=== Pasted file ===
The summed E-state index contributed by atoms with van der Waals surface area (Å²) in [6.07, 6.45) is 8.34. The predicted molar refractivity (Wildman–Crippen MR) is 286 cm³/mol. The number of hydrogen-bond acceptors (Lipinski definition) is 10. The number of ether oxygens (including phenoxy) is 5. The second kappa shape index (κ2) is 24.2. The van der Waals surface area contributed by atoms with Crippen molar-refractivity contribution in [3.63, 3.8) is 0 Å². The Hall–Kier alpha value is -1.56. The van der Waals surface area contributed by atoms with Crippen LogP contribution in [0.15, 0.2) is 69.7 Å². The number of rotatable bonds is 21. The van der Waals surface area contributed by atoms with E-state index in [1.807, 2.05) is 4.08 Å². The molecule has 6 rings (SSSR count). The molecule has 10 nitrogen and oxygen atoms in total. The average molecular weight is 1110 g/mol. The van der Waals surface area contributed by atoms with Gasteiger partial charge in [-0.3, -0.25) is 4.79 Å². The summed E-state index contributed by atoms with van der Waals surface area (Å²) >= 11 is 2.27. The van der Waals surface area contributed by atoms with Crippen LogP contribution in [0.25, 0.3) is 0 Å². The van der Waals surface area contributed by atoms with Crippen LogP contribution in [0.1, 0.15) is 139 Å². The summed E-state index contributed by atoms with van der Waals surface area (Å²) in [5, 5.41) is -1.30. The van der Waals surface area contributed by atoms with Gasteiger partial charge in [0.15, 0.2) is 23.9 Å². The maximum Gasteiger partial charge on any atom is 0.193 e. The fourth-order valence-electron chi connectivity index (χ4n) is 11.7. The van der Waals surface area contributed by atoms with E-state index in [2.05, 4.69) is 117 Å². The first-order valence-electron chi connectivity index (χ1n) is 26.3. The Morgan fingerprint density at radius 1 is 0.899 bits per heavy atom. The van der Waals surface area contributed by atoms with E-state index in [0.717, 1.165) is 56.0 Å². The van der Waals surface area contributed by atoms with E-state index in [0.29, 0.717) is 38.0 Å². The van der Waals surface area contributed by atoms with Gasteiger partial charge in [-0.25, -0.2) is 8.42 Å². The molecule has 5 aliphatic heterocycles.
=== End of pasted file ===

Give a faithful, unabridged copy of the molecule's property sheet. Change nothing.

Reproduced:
The summed E-state index contributed by atoms with van der Waals surface area (Å²) in [6.07, 6.45) is 8.34. The predicted molar refractivity (Wildman–Crippen MR) is 286 cm³/mol. The number of hydrogen-bond acceptors (Lipinski definition) is 10. The number of ether oxygens (including phenoxy) is 5. The second kappa shape index (κ2) is 24.2. The van der Waals surface area contributed by atoms with Crippen molar-refractivity contribution in [3.63, 3.8) is 0 Å². The Hall–Kier alpha value is -1.56. The van der Waals surface area contributed by atoms with Crippen LogP contribution in [0.15, 0.2) is 69.7 Å². The number of rotatable bonds is 21. The van der Waals surface area contributed by atoms with E-state index in [1.807, 2.05) is 4.08 Å². The molecule has 6 rings (SSSR count). The molecule has 10 nitrogen and oxygen atoms in total. The average molecular weight is 1110 g/mol. The van der Waals surface area contributed by atoms with Gasteiger partial charge in [-0.3, -0.25) is 4.79 Å². The summed E-state index contributed by atoms with van der Waals surface area (Å²) >= 11 is 2.27. The van der Waals surface area contributed by atoms with Crippen LogP contribution in [0.25, 0.3) is 0 Å². The van der Waals surface area contributed by atoms with Crippen LogP contribution in [0.1, 0.15) is 139 Å². The summed E-state index contributed by atoms with van der Waals surface area (Å²) in [5, 5.41) is -1.30. The van der Waals surface area contributed by atoms with Gasteiger partial charge in [0.15, 0.2) is 23.9 Å². The maximum Gasteiger partial charge on any atom is 0.193 e. The fourth-order valence-electron chi connectivity index (χ4n) is 11.7. The van der Waals surface area contributed by atoms with E-state index in [2.05, 4.69) is 117 Å². The first-order valence-electron chi connectivity index (χ1n) is 26.3. The Morgan fingerprint density at radius 1 is 0.899 bits per heavy atom. The van der Waals surface area contributed by atoms with E-state index in [0.717, 1.165) is 56.0 Å². The van der Waals surface area contributed by atoms with E-state index in [0.29, 0.717) is 38.0 Å². The van der Waals surface area contributed by atoms with Gasteiger partial charge in [-0.25, -0.2) is 8.42 Å². The molecule has 5 aliphatic heterocycles.